I have a 3 1/2 year old autistic daughter, and there are some similarities with your son and my daughter. Kaelyn was and still is sensitive to some noises, sounds, and feel. That is refer to as Sensory Intergration disorder (occupational therapy would help with that). She is also very repetitive, and she has to follow a routine. Her eye contact has gotten much better, but sometimes when over simulated she can't handle it. She is also aggressive at times, and that is because she really can't express herself. At one point she was not verbal at all, then she went through a period of echolalia where she only repeated what she heard, and only knew how to talk in phrases,("momma I need tissue" was one word to her)she was not yet able to break up words and understand each word. Now she is talking in four word sentences, and she has learned how to put single word into a functioning sentence. Also whatever my daughter focuses on she can master it at an alarming rate, (colors, numbers, shape, the way the computer works, ect.) Ever since she started her early childhood program she has become VERY social. The only way to really know if your son is autistic is having him tested for autism. I see that you already have him in speech therapy, so you can ask your therapist, doctor, school, and or insurance company where to go. Autism has such a wide spectrum, from very mild autism (Asperger's Syndrome) to severe non-functioning autism. My daughter is on the mild to moderate end, and she is functioning. She has been getting speech, developmental, and occupational therapy since she was 18 months. Now that she is 3 1/2 she also goes to our area early childhood intervention preschool (you might want to check into that). She will also be starting a ABA program (Applied Behavior Analysis ), a very intense form of individual therapy. (you might want to check into that also) EC preschool would be good for your son in any case because these teacher are there for him and they are working with him based on his needs in a group setting with other peers who needs intervention as well a typical functioning peers and he would also get individual therapy. The fact that his current school doesn't understand his needs or give him individual time, whichmay be why he is aggressive. My daughter did have some of the same behaviors as your son, some we have successfully managed and some we are still dealing with, but the quicker you find out and get a true diagnosis, the better you and your family can begin to understand and really help your son. Again if he is indeed autistic it's great that you caught it when he is still young. In the mean time here are some helpful materials that will answer some of your questions, and also give you some great information.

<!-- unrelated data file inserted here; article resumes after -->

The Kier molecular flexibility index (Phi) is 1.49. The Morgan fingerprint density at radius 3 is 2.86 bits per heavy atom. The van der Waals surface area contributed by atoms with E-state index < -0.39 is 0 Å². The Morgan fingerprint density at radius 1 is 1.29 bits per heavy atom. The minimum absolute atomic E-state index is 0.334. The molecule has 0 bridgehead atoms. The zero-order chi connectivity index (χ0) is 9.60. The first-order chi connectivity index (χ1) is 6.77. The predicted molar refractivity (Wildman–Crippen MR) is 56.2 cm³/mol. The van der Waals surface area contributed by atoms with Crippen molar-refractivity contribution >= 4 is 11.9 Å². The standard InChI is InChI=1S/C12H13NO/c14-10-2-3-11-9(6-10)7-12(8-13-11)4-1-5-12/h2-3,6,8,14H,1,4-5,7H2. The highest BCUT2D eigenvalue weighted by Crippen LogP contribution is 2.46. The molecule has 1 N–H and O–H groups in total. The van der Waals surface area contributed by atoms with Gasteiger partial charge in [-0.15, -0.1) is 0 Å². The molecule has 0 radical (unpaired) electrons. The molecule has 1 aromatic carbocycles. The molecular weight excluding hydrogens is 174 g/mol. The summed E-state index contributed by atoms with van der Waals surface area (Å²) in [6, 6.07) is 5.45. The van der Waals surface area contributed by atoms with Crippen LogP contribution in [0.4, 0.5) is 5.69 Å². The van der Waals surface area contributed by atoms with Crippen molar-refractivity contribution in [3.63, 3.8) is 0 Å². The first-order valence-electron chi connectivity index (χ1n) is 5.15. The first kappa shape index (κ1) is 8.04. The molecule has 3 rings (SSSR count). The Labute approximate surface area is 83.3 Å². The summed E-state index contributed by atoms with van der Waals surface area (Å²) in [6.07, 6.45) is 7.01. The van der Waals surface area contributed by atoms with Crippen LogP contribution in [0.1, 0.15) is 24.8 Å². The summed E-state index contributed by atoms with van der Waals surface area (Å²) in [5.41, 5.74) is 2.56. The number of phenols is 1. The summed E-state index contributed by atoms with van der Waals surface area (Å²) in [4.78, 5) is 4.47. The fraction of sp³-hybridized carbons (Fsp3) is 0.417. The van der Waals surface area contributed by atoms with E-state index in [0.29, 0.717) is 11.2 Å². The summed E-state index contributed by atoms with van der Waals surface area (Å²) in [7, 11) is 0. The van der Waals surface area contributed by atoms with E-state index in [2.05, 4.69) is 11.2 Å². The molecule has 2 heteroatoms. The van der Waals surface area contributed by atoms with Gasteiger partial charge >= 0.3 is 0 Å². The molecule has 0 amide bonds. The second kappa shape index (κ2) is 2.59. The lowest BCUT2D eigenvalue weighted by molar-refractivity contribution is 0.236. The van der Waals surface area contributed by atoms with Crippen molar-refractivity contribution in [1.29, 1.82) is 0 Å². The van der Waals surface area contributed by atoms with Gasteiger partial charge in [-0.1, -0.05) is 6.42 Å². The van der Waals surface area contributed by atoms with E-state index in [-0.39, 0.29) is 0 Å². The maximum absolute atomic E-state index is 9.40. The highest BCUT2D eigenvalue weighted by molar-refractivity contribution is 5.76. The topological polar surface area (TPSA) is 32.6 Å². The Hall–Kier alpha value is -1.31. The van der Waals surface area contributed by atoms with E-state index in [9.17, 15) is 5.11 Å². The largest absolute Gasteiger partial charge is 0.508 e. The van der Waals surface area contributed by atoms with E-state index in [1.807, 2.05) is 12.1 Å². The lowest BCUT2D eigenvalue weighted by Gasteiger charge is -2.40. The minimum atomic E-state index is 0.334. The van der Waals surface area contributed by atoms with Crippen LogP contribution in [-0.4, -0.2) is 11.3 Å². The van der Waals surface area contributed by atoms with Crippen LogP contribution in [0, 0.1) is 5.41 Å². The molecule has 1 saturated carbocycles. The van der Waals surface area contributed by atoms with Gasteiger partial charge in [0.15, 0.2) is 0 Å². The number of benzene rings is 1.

1.The book Let Me hear Your Voice —by Martha Welch,
2. The video Autism the Road Back —by Inc. Magic Lantern Group
(both should be at your local library)
-Also don't be afraid if he is diagnosed with autism, because there is so much more help available once it's made, plus you'll know what your dealing with, and how to work with it. I remember never wanting to hear that word, but when we were finally told that our daughter had autism, so much more became available to us through our insurance, and our state's agencies.
I am in the military also and my 20 month old son was recently dx with autism or PDD. I go to the pediatric clinic and requested a developmental evaluation be done. MY PCM had to request this service for me through Tricare and it took a few months to get it arranged. I had a militatry developmental pediatrician eval my son but they also approved an outside provider to do the eval. They also hooked me up with EI services in the community and he is getting speech, OT, and seeing a cranial osteopath right now. We are looking into the CFGF diet and hyperbaric therapy for him also at this point. We were able to get the cranial osteopath authorized due to my sons constant ear infections, but I see it having positive affects with his behavior and symptoms also. I don't think the hyperbaric therapy will be covered by Tricare but I am looking into that also. Hope this helps some. At age 3 the public schools are also mandated by law to evaluate any child who parent requests it. I have been a special ed. teacher for 10 years and am familiar with this.